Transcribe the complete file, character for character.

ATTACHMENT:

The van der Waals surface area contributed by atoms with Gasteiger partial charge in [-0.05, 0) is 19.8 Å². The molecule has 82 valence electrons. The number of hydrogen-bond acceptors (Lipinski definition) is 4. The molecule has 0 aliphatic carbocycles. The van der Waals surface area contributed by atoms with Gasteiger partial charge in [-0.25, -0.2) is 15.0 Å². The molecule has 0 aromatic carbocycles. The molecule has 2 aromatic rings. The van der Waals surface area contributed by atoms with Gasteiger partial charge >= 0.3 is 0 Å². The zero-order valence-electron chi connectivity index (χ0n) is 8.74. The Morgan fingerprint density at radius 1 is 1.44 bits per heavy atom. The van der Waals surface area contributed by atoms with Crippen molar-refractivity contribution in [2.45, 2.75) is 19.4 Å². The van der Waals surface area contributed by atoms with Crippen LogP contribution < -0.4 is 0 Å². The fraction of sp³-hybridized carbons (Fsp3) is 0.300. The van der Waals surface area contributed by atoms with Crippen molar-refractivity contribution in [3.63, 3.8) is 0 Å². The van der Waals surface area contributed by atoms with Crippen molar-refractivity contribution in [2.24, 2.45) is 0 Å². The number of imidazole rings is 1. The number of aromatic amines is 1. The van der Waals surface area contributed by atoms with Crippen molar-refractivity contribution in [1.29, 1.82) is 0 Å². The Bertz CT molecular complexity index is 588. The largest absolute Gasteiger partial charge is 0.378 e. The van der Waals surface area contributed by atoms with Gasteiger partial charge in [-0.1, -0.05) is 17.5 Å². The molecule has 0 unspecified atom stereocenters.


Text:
The van der Waals surface area contributed by atoms with Gasteiger partial charge in [-0.05, 0) is 19.8 Å². The molecule has 82 valence electrons. The number of hydrogen-bond acceptors (Lipinski definition) is 4. The molecule has 0 aliphatic carbocycles. The van der Waals surface area contributed by atoms with Gasteiger partial charge in [-0.25, -0.2) is 15.0 Å². The molecule has 0 aromatic carbocycles. The molecule has 2 aromatic rings. The van der Waals surface area contributed by atoms with Gasteiger partial charge >= 0.3 is 0 Å². The zero-order valence-electron chi connectivity index (χ0n) is 8.74. The Morgan fingerprint density at radius 1 is 1.44 bits per heavy atom. The van der Waals surface area contributed by atoms with Crippen molar-refractivity contribution in [2.45, 2.75) is 19.4 Å². The van der Waals surface area contributed by atoms with Crippen LogP contribution < -0.4 is 0 Å². The fraction of sp³-hybridized carbons (Fsp3) is 0.300. The van der Waals surface area contributed by atoms with Crippen molar-refractivity contribution in [3.63, 3.8) is 0 Å². The van der Waals surface area contributed by atoms with Crippen molar-refractivity contribution in [2.24, 2.45) is 0 Å². The number of imidazole rings is 1. The number of aromatic amines is 1. The van der Waals surface area contributed by atoms with Crippen molar-refractivity contribution in [1.29, 1.82) is 0 Å². The Bertz CT molecular complexity index is 588. The largest absolute Gasteiger partial charge is 0.378 e. The van der Waals surface area contributed by atoms with Gasteiger partial charge in [-0.1, -0.05) is 17.5 Å². The molecule has 0 unspecified atom stereocenters.